It does seem very strange to me. 

Even given the fact–and it is a fact–that there are people out there who self-label themselves “artists,” or “writers,” or “composers” who do so only because it provide them with a handy rationale for the “alienation” they were already committed to displaying–

And even given the fact that there are a good number of self-labeled artists or writers or composers who are failing at what they do and need an excuse–

Even given those people, there are a fair number of actual artists and writers and composers who take this tack, and it’s hard for me to understand why.

I don’t understand what they think the alternative would be to what we got now.  This is the freest and most open situation artists have ever been in in the history of the world, if they’ve lived in societies at all. 

For one thing, there was never a time before this one when anybody took artists seriously at all.   If you think it was better in Classical Athens, you ought to ask Aeschylus.

I find it really astonishing that somebody like Steiner, who really ought to know better–hell, who almost certainly does know better–could say a thing like this.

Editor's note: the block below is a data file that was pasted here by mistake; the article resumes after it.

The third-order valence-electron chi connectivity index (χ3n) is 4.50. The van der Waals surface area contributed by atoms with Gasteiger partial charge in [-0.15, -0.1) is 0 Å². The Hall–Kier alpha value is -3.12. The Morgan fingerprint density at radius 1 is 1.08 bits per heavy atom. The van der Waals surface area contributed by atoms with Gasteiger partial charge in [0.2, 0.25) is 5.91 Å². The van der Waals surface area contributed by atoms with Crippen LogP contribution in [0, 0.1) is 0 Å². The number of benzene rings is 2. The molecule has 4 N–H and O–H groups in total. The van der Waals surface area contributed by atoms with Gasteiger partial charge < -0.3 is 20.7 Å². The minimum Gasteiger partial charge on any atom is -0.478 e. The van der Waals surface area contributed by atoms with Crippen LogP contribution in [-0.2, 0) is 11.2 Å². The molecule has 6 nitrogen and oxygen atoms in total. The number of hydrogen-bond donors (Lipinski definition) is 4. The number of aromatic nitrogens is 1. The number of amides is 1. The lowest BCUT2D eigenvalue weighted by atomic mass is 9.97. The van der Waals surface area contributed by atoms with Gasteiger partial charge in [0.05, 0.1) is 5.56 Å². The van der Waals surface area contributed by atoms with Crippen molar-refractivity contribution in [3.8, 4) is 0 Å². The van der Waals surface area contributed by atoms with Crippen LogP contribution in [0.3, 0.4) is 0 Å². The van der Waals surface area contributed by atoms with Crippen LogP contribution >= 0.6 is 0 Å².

It represents a sentimentalization (is that a word?) of history that would have sounded idiotic coming from a college freshman at a fourth-tier university.

And even then it would have had the virtue of being explicable.

Written by janeh

December 18th, 2010 at 3:07 pm

Posted in Uncategorized

2 Responses to 'Coincidences'

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  1. I know almost nothing about art history, but it seems to me that if the artists somewhere sometime (post Medici?) got the impression that they were supposed to be connected to and experts in greater and better things than the common run of humanity, they’d naturally be annoyed and alienated when the only people with money said things like ‘I know what I like, and that’s it’ ignoring completely their claim to higher knowledge.